A muddle from start to finish, it traps its actors in a terrible script and reduces them to sputtering.


A Illusion review by Joan Ellis.

"Palmetto" strikes out, and it doesn't even go down swinging. A muddle from start to finish, it traps its actors in a terrible script and reduces them to sputtering. It's hard to blame the players when the vehicle is so weak, but even when they get the chance, they act so badly that bewilderment spreads through the silent audience. Who, for the Lord's sweet sake, puts up money for the likes of this?

Reporter Harry Barber (Woody Harrelson) has spent two years of his life in jail-framed for exposing corruption in the town of Palmetto. Within moments of his release, as he is schlepping his duffel down the road, people from his past just happen by, most notably, old girlfriend Nina (Gina Gershon). If this roadside coincidence is metaphorical, it eludes me; if it is contrivance, it is embarrassing.

As the honest reporter is casting about for a way to support himself, he meets Rhea Malroux (Elisabeth Shue), the trophy wife of rich old Felix Malroux (Rolf Hoppe). Rhea, staging the kidnapping of Felix's daughter, Odette (Chloe Sevigny), asks Harry to make the ransom call in return for a quick $50,000. Harry's bitterness overwhelms his honor in about thirty seconds.

The movie attempts to disguise its emptiness with a sense of place by slathering the actors with sweat and the screen with unrelenting rainfall. The team in charge of atmosphere is telling us this is a dark, gritty, tough place. These filmmakers think they are making one of those marvelous old movies set in the tropics, where the atmosphere and people steam with heat. But no one here has the remotest understanding of Stanwick, Bacall, or Bogart; nor do they understand the sultry depths of three-dimensional evil.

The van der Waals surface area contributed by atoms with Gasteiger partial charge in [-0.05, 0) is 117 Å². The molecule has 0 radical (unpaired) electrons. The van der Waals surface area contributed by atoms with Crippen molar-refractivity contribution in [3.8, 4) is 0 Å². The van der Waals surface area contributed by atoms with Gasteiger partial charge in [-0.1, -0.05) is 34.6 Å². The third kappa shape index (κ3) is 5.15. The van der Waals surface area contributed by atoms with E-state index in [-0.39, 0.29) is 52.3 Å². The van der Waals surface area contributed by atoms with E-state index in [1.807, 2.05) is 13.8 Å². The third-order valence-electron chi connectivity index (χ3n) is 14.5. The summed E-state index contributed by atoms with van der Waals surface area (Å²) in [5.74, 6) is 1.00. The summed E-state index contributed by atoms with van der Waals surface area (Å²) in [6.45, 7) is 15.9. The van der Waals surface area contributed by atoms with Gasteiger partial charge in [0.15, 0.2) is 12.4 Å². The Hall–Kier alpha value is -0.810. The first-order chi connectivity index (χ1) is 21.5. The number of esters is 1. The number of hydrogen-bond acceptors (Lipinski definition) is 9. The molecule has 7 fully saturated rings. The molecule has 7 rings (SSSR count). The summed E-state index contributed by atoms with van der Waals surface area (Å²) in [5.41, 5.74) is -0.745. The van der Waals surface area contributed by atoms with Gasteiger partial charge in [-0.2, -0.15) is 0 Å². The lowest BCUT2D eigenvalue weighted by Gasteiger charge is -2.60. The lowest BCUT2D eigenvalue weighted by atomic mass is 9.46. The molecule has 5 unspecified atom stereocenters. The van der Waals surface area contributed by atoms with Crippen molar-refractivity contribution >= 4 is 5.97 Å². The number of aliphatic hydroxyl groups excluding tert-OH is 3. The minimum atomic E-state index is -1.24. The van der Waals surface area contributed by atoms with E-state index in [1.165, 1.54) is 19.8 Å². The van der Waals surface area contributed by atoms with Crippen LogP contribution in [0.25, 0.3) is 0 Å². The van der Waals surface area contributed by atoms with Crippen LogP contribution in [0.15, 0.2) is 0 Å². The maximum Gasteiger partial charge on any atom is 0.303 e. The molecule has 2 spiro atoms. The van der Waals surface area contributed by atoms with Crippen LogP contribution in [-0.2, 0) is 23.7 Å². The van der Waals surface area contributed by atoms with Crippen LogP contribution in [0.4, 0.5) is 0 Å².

Elisabeth Shue's attempt to be the wicked temptress is a little like Donna Reed playing Cleopatra. Woody Harrelson, coming off a line of finely tuned and effective performances, is a woeful sight. Stranded without tools for acting his way out of this paper bag, he stands slack-jawed while people ask him questions like "What's going on, Harry?" Or, more perceptively, "What's in the briefcase, Harry?"

Don't waste a minute wondering why Harry opens his car trunk, leaving the stashed body in a state of general visibility; don't ask why a writer can make Harrelson say, "We've gotta get rid of the body," and compound it by having Nina reply, "What do we do now?"

An even more grievous insult awaits us: an outrageously inept performance by Michael Rapaport as Donnelly, the guy hired to get rid of the body. Donnelly pours a canister of acid over the victim he has placed neatly in a convenient vat in Harry's suburban garage.

If you sit through this one, you may be lucky enough to see Harry suspended on a hook over the acid vat. The beleaguered fellow observes, "I was hoping the rain was going to wash away the whole dirty business." He got that right.

Film Critic : JOAN ELLIS
Word Count : 499
Studio : Castle Rock
Rating : R
Running Time: 1h54m

Copyright (c) Illusion

Return to Ellis Home Page